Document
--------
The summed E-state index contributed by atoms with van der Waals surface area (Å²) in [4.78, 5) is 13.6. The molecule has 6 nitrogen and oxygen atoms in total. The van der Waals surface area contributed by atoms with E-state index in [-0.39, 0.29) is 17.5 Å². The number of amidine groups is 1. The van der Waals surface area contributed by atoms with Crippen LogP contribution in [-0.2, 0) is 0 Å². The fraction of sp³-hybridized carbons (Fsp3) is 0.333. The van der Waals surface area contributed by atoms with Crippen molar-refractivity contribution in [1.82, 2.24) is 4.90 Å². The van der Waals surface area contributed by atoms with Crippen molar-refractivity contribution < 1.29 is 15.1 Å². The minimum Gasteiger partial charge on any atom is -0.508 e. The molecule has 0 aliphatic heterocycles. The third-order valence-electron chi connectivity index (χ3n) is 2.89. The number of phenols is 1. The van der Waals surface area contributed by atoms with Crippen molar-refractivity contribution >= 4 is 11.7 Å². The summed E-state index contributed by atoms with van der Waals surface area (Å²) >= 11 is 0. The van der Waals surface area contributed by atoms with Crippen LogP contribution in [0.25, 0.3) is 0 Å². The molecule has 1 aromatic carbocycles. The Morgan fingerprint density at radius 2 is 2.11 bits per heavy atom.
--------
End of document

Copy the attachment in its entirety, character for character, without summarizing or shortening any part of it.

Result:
The summed E-state index contributed by atoms with van der Waals surface area (Å²) in [4.78, 5) is 13.6. The molecule has 6 nitrogen and oxygen atoms in total. The van der Waals surface area contributed by atoms with E-state index in [-0.39, 0.29) is 17.5 Å². The number of amidine groups is 1. The van der Waals surface area contributed by atoms with Crippen LogP contribution in [-0.2, 0) is 0 Å². The fraction of sp³-hybridized carbons (Fsp3) is 0.333. The van der Waals surface area contributed by atoms with Crippen molar-refractivity contribution in [1.82, 2.24) is 4.90 Å². The van der Waals surface area contributed by atoms with Crippen molar-refractivity contribution < 1.29 is 15.1 Å². The minimum Gasteiger partial charge on any atom is -0.508 e. The molecule has 0 aliphatic heterocycles. The third-order valence-electron chi connectivity index (χ3n) is 2.89. The number of phenols is 1. The van der Waals surface area contributed by atoms with Crippen molar-refractivity contribution >= 4 is 11.7 Å². The summed E-state index contributed by atoms with van der Waals surface area (Å²) >= 11 is 0. The van der Waals surface area contributed by atoms with Crippen LogP contribution in [0.25, 0.3) is 0 Å². The molecule has 1 aromatic carbocycles. The Morgan fingerprint density at radius 2 is 2.11 bits per heavy atom.